EPA criticizes regional water project NISP | MyWindsorNow.com

EPA criticizes regional water project NISP

Catherine Sweeney
csweeney@greeleytribune.com

The Environmental Protection Agency has joined the small chorus of organizations scolding the environmental impact studies for a contentious regional water storage project.

The agency sent a letter to the Army Corps of Engineers, which is overseeing the permit process for the Northern Integrated Supply Project, or NISP. The EPA criticized the Corps' impact studies, saying they don't delve deep enough into the environmental risks NISP poses.

NISP is a collaborative effort to increase northern Colorado's water supply. The plan, which is headed by water provider Northern Water, would benefit 15 municipalities and water districts by diverting water from the Cache la Poudre River and storing it in two new reservoirs. One would be located near Fort Collins, the other north of Greeley near Ault.

The goal is to save water that would usually flow through Colorado into Nebraska. As Colorado's population continues to shoot up, water supply is becoming increasingly important.

Despite growing demand, the project has garnered varying levels of concern — from opposition groups claiming NISP will destroy the river to nearby municipalities suggesting further mitigation efforts.

Save the Poudre, the opposition group calling for the project's rejection, in a news release about the EPA's letter Thursday, highlighted the agency's water quality concerns.

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The letter gives background on the Poudre and South Platte rivers, saying the systems are already being strained by the numerous users drawing from them.

The 14-page report lists several concerns, including negative impacts on water flow and water quality.

During dry years, some areas of the Poudre River could see a water flow reduction of up to 78 percent, the report stated. Stark water reduction can harm a river in various ways. Smaller amounts of water are easier to warm, so cuts in flow can raise the river's temperature. The reduction also decreases dilution, which can harm water quality because of sedimentary and vegetation buildup.

"That is absolutely worst case," said Northern Water spokesman Brian Werner. "That's the worst case in the worst year."

The range in reductions the report lists, which bottoms out at 18 percent in some examples, is a result of rainfall variance throughout the year and from one year to another, Werner said.

He projected the reduction in water flows would probably average closer to 25 percent.

Other EPA complaints include too few alternatives listed in the study and too little information on mitigation plans.

Because of the list of concerns, the EPA concluded that the environmental impact study has not yet provided the information needed to prove it can comply with Clean Water Act standards.

Gary Wockner, spokesman for the Save the Poudre group, said that taking the time and money to bring the project up to compliance would be a waste.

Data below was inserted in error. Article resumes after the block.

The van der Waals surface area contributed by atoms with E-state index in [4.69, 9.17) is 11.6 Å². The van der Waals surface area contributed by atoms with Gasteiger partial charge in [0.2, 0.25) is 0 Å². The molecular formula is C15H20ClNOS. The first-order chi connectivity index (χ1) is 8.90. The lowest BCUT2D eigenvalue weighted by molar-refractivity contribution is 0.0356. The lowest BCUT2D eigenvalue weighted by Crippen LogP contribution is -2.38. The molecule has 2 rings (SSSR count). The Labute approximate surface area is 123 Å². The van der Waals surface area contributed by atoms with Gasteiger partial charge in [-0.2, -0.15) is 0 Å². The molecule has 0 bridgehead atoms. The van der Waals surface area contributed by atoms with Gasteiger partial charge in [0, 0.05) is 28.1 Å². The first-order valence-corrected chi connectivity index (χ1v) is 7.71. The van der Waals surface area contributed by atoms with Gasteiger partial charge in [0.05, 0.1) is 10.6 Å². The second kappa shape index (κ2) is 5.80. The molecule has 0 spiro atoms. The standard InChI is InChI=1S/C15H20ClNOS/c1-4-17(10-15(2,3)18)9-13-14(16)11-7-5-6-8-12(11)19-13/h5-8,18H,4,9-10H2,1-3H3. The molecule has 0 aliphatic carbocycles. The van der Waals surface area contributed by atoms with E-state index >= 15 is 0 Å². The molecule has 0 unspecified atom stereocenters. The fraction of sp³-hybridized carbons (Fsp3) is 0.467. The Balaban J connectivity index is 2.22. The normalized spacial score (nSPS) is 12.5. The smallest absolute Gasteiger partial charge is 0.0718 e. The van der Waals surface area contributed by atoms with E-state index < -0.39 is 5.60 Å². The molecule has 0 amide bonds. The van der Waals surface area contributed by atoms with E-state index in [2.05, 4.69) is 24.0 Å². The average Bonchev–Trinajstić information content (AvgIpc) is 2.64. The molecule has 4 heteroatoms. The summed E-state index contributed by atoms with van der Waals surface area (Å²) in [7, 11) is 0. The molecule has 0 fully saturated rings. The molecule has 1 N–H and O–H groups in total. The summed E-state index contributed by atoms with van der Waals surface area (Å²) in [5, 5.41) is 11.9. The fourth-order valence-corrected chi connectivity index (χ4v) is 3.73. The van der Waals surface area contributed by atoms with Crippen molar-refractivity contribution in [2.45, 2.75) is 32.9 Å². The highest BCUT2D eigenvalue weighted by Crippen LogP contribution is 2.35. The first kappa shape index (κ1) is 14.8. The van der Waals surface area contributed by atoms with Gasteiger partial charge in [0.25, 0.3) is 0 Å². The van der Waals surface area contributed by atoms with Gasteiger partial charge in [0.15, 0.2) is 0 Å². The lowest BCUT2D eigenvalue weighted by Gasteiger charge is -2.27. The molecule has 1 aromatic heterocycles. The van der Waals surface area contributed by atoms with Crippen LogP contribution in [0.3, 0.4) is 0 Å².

"We encourage NISP participants to drop this project and focus on alternatives that are faster, cheaper and easier to implement," he said in the release.

The city of Fort Collins passed a resolution this month saying it couldn't support NISP.

That resolution is less harsh than they one the council passed in 2008, Werner said. Then, it was outright opposition.

The Corps released its first environmental impact study in 2008. After some backlash from the city of Fort Collins and various others, the agency decided to update the plan and undergo a second study, which was released this summer.

The staff members at the city of Greeley offered an even softer criticism. Although they voiced support for the project, they raised concerns that the current plan would cost Greeley millions in environmental damage, and that there isn't enough of a mitigation plan for the area. They said instead of sending a comment to the Corps asking for rejection, they hope to work with Northern to make improvements to the plan.

Amid the criticism, Northern Water continues to insist its goals are in sync with its more skeptical counterparts.

"We're all shooting for the same thing: a healthy, sustainable river," Werner said. "We certainly think we can do that in the context of the NISP project."

What’s next?

The Army Corps of Engineers released a second environmental impact study for the Northern Integrated Supply this summer. After the release, the agency held a public comment session, prompting government organizations, activists groups and residents to give their input about the project. That closed Sept. 3.

The Corps will now study all of those comments and implement them into its final environmental impact study. Officials believe this will take at least a year. Once that is finished and its public comment session closes, the Corps will take a year or so to make its final decision whether NISP will receive its permit.

The process has already been under way for 12 years.

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